Studio: international art — 75.1918

Page: 77
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The Paintings of Reginald Frampton, R.O.I.

providing the wherewithal for building purposes. In conclusion, a word must be said as to
In allusion to the above the artist, indulging Mr. Frampton's present technique, elaborated
his fancy, has placed garlands of buttercups in through years of experiment. In picture panels
the hands of the putti who hover overhead. he occasionally uses a tempera background,

Another inspiring theme is the childhood of though he does not actually employ an egg
Jeanne d'Arc, Mr. Frampton's version of which medium. Neither again does he use tube
has been exhibited in turn at the New Gallery, pigments with oil, but powder colours with
at Brussels, and at the Paris Salon. One small beeswax, with a spirit vehicle, preferably of
point, however, seems to have been overlooked petroleum, with copal or shellac. His method is
by him, viz., that, as Andrew Lang has shown to paint the whole composition in monochrome
from historical evidence, Jeanne had dark hair. to begin with, the ultimate colours being applied

In the Isabella, the idea which the artist but lightly, and more in the nature of glazes
intends to convey is that Isabella, having exalted than anything else. Moreover, he prefers to em-
her devotion to her murdered Lorenzo into a very ploy his pigments unblended and not in any
religion, does not hesitate to set the pot of continuous expanse, but rather in a series of
basil, containing his head, in the most sacred minute strokes, say of blue, for example, with
of all places, the very midst of the altar. pure rose-pink touches inserted between the blue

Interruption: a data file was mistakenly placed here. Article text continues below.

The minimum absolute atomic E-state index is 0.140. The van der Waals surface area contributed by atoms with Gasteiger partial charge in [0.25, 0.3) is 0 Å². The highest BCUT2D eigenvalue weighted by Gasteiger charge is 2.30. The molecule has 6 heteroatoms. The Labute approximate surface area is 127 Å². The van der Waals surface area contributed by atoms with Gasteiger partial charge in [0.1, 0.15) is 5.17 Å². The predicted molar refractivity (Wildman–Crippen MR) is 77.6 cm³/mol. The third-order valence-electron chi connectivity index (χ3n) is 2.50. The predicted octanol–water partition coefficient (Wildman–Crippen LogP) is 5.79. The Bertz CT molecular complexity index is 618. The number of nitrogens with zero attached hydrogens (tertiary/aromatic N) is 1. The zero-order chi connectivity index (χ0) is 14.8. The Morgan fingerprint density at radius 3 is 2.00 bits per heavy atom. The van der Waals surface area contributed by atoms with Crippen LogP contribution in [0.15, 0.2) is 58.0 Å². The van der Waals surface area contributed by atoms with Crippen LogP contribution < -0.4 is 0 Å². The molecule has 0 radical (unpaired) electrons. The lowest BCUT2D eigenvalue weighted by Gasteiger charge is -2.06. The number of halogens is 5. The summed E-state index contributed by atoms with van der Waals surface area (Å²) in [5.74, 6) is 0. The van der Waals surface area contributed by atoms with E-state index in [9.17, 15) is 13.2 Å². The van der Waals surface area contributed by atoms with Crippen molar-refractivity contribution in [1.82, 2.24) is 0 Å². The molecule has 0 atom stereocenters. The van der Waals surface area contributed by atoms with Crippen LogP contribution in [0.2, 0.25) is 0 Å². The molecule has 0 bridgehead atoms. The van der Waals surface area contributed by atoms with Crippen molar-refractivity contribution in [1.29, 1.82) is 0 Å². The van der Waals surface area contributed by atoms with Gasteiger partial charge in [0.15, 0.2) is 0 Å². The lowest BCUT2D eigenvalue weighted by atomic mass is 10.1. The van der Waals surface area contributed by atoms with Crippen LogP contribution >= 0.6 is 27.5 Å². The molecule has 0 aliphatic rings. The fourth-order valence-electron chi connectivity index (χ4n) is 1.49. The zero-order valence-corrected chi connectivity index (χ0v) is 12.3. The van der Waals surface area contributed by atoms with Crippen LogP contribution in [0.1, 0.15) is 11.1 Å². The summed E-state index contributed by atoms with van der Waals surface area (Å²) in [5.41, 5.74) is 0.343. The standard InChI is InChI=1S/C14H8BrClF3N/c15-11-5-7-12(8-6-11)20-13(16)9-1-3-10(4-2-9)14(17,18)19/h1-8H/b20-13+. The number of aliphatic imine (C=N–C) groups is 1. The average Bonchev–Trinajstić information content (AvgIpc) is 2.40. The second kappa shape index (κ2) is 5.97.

The portrait of Mr. John Noble's little boy, when a mauve effect is desired—a process barely
Johneen, is not only delightful in itself but is distinguishable from that of the ultra-modern
also perhaps less what one might call derivative Pointillistes. Thus strangely do extremes meet,
than anything that Mr. Frampton has produced, and the old order, changing, gives place to the
Its genesis was as follows. It happened that new.
Mr. and Mrs. Noble, being on
a diplomatic visit to Japan
and China, bought this cos-
tume in the latter country,
and finding on their return
to England that it exactly
fitted their small boy, de-
cided that he should be
painted in it. This costume
suggested to the artist the
idea of carrying out the
whole scheme in the same
spirit, both in design and
colour. "Johneen" is seated
on the floor in front of a dark
greenish screen on which is
"powdered " the Chinese em-
blem of Longevity and Hap-
piness. On either side, form-
ing the wings of the screen,
are embroidered panels,
showing a Chinese land-
scape with children at play.
The artist also designed,
and had carved, a special
frame for this portrait,
Chinese in character, and
showing the same emblem.
Mrs. Frampton was respon-

. . , ...... , "a madonna of brittany

Slble lor tile guuing ana water-colour by Reginald frampton, r.o.i.

Colour decoration thereon. {Bradford City Art Gallery)

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